ELA and Science
To incorporate science, technology, and research skills into my writing class - specifically for my expository writing unit.
Defined STEM Impact:
"Throughout this project, students were researching, asking questions, and going deeper in their learning."
By Brooke Pritt
As teachers always are, I am constantly trying to find new ways to engage my students in active learning and incorporate multiple subject areas into singular projects. What a better way to conserve and be resourceful with my instructional time! Specifically, I was looking for a way to incorporate science, technology, and research skills into my writing class. Along came Defined STEM! My students are thoroughly engaged when working with technology and I’m always looking for ways to improve their technological skills. Why not give this a try?
After attending professional development on Defined STEM, I was browsing for something that could be used for my expository writing unit. The task “Wildlife Biologist: Bats” appeared on my computer screen. I wanted my students to not only be involved in the process of composing a piece of expository writing, I wanted them to dive deeper with their learning at the same time. As part of a science unit that included animal adaptations and codependency, I wanted my students to learn about the many ways that bats are useful to the local ecosystem. Throughout this project, students were researching, asking questions, and going deeper in their learning, while using the information they’d gleaned to write an exposition to teach others about the usefulness of bats.
Since I was utilizing this project primarily as a writing unit, I needed to customize it and narrow down my students’ product choices. I was able to add online articles, links to verified websites, and videos for my students to use while conducting their research. The videos that were already available through the Defined STEM website were an invaluable resource, as well! When working to customize my project, I narrowed down the choices and added my own, to lead my students toward developing the expository writing that was required. For this project, students were working collaboratively to research and plan, but each student was required to submit his or her own writing product. Students were communicating and collaborating with one another, working towards a common goal. That’s what legitimate learning looks like.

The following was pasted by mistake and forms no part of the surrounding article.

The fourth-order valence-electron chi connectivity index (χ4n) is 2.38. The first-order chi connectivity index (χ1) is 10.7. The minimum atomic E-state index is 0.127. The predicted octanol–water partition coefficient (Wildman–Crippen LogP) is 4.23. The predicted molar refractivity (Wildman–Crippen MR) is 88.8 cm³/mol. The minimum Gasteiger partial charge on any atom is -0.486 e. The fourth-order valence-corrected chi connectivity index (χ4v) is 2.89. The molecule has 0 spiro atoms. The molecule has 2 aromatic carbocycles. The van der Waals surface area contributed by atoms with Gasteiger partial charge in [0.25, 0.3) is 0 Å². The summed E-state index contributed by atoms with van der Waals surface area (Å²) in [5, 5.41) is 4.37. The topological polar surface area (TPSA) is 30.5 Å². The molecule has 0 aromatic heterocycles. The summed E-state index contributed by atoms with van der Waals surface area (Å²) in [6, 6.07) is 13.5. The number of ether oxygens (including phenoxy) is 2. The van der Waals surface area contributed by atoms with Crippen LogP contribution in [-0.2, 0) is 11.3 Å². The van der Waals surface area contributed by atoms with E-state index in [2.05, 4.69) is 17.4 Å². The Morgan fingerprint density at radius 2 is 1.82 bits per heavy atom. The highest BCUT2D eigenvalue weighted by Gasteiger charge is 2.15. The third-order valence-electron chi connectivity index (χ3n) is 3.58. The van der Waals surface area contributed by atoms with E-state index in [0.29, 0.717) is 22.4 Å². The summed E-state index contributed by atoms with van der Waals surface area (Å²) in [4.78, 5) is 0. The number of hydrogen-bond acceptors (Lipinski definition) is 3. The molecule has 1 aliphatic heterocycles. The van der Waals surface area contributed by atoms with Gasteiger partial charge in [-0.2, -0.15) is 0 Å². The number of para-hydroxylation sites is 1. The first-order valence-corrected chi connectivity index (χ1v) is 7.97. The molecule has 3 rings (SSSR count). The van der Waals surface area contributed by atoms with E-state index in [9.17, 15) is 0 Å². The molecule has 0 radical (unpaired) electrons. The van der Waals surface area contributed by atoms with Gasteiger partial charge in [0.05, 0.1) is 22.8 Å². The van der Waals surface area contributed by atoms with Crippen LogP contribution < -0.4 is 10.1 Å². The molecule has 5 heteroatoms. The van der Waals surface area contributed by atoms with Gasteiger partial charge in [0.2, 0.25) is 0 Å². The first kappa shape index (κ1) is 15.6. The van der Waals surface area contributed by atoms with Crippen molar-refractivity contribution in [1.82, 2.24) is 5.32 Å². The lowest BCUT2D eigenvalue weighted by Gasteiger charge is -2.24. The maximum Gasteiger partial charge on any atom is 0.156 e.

To set the stage before beginning this project, my class read many articles and books about bats. After reading about the declining number of bats in our area due to lack of adequate shelter and white-nose syndrome (WNS), my students were excited to find a way to help save the bats! My students became wildlife biologists for the duration of this project. They were expected to become experts on all things related to bats, and be able to clearly articulate their reasoning for asking the community to add bat houses to local parks.
I utilized this Defined STEM project as part of my district’s goal of forwarding 21st century learning, which successfully combines collaboration, creativity, communication, and critical thinking. My students were working in all areas of the 4 Cs while producing something that is truly integrated in our local community. Students knew that their audience was the local county board of supervisors, who would have the authority to allow bat houses to be added to the park. Their learning was truly genuine and authentic.
Brooke Pritt has been an elementary school teacher for the past 12 years in Augusta County Public Schools. She is currently teaching fifth grade, and previously taught first, second, and third grades. Brooke's passions are to teach writing and science. Defined STEM allows her to seamlessly blend the two!